Fine, prison term for animal exploitation in Oman

Oman Sunday 08/November/2020 20:58 PM
By: Times News Service
Fine, prison term for animal exploitation in Oman
People violating the law will attract a fine of up to OMR500, a jail term of up to one month, or both. Photo: Shabin E

Muscat: Exploiting animals for entertainment shows is now banned in Oman, and those who do so will be penalised.

These measures are based on Royal Decree No. 21/2017, which governs the protection of animals from such practices.

According to Article 13, “Whoever violates the provisions of this law shall be punished with imprisonment for a period not exceeding one month, and a fine not exceeding OMR500, or either one of these two penalties.”

The Ministry of Agriculture, Fisheries and Water Resources, to put these protection measures into practice, has listed the regulations of the animal welfare law.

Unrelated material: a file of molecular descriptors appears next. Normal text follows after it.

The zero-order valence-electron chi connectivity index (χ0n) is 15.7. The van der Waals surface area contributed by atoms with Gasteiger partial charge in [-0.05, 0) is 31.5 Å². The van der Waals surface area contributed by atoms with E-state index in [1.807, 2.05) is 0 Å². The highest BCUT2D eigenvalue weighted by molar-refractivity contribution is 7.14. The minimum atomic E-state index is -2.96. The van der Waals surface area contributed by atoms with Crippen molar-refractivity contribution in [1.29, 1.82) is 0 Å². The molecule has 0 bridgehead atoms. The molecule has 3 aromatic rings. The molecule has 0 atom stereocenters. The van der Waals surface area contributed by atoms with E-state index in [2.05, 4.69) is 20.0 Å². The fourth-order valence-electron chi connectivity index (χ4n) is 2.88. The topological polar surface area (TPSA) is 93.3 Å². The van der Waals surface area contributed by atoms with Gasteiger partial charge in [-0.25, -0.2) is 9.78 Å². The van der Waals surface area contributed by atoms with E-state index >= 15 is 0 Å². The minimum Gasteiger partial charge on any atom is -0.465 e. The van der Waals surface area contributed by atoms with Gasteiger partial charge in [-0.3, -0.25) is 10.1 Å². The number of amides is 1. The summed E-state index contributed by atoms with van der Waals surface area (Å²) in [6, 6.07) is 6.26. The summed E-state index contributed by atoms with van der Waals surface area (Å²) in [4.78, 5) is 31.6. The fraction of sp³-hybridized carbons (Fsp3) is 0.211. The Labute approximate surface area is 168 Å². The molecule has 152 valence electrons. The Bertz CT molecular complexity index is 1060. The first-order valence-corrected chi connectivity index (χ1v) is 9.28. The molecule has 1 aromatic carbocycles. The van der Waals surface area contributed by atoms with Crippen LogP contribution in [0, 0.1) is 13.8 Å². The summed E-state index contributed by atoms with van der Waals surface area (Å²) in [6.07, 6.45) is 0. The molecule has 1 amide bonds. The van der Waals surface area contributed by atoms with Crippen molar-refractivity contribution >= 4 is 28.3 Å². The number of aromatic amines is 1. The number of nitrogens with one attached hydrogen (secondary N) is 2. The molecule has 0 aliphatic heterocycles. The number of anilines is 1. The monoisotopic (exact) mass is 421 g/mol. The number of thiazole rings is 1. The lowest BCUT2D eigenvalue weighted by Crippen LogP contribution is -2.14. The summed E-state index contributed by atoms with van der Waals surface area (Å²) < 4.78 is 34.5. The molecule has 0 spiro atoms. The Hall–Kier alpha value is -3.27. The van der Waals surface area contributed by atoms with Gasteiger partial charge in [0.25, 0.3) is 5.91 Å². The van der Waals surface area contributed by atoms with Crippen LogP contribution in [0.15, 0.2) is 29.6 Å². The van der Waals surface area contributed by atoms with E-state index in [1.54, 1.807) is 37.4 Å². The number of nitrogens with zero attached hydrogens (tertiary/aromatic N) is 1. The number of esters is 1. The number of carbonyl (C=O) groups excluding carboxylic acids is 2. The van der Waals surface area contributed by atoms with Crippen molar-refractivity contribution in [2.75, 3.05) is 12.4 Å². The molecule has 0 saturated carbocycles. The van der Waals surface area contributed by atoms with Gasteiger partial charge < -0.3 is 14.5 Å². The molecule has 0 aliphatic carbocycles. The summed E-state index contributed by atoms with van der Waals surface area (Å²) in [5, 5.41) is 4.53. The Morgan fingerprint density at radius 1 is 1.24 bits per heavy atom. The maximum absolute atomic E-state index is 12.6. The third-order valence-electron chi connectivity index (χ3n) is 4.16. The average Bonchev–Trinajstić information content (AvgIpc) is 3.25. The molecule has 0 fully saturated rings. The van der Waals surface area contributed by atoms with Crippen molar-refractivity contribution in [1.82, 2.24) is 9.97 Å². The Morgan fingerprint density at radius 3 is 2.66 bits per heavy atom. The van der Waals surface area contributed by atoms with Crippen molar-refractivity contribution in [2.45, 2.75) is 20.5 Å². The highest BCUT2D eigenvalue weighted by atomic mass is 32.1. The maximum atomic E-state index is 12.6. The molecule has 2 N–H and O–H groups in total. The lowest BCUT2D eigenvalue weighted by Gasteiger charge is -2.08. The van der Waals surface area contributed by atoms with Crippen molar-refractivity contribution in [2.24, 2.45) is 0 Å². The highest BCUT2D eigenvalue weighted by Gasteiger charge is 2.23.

“The decision includes all practices that may harm animals, such as organising cock fights or bullfights, or injecting camels with dangerous substances,” said an official at the ministry.

“This decision was issued in coordination with the Arab Gulf states, because events such as camel races are often organised between, and in many Gulf countries.”

Penalties will be imposed on owners who expose animals to any sort of neglect, including malnutrition and a lack of adequate rest, acts of cruelty, such as hitting the animal on the head, cutting its ligaments, or hurting them with electric shocks, while preparing them for slaughter.

Those who overwork their animals, or run them in races without adequate consideration for their health and age, will also be subject to penalties.

The decision to provide safeguards for animals in Oman was welcomed by Dr Peter Nolosco, a veterinarian at Capital Vets in Muscat.

He said, “Most animals are harmless and do not know how to defend themselves. Unfortunately, some people throw stones at them, provoke them, purposely hurt them, and cause them pain because they derive pleasure from it. Animals are some of our most precious resources and must be cared for well.”

“The awareness of proper respect for animals must originate in schools, so that children learn to take care of them,” added Nolosco.

“It would help if parents and teachers take their children to a zoo or a farm, so they can interact with animals and learn to appreciate them. This ruling will definitely help provide better welfare to animals in Oman,” he further said.